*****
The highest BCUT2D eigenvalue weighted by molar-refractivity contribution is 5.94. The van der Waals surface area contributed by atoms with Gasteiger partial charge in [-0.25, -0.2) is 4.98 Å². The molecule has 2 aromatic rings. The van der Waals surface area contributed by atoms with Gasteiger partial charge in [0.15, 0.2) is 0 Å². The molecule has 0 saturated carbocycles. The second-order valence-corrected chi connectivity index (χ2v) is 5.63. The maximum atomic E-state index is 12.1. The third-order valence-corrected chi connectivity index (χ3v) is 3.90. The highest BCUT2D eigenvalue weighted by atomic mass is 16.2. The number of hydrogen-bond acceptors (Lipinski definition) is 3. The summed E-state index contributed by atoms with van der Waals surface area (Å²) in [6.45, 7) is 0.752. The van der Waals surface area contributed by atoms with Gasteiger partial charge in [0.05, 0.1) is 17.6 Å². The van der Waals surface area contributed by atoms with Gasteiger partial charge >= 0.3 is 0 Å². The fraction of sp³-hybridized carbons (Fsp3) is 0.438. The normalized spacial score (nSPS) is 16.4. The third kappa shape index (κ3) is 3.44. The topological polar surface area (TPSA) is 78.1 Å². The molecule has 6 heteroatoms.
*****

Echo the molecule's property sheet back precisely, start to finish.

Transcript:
The highest BCUT2D eigenvalue weighted by molar-refractivity contribution is 5.94. The van der Waals surface area contributed by atoms with Gasteiger partial charge in [-0.25, -0.2) is 4.98 Å². The molecule has 2 aromatic rings. The van der Waals surface area contributed by atoms with Gasteiger partial charge in [0.15, 0.2) is 0 Å². The molecule has 0 saturated carbocycles. The second-order valence-corrected chi connectivity index (χ2v) is 5.63. The maximum atomic E-state index is 12.1. The third-order valence-corrected chi connectivity index (χ3v) is 3.90. The highest BCUT2D eigenvalue weighted by atomic mass is 16.2. The number of hydrogen-bond acceptors (Lipinski definition) is 3. The summed E-state index contributed by atoms with van der Waals surface area (Å²) in [6.45, 7) is 0.752. The van der Waals surface area contributed by atoms with Gasteiger partial charge in [0.05, 0.1) is 17.6 Å². The van der Waals surface area contributed by atoms with Gasteiger partial charge >= 0.3 is 0 Å². The fraction of sp³-hybridized carbons (Fsp3) is 0.438. The normalized spacial score (nSPS) is 16.4. The third kappa shape index (κ3) is 3.44. The topological polar surface area (TPSA) is 78.1 Å². The molecule has 6 heteroatoms.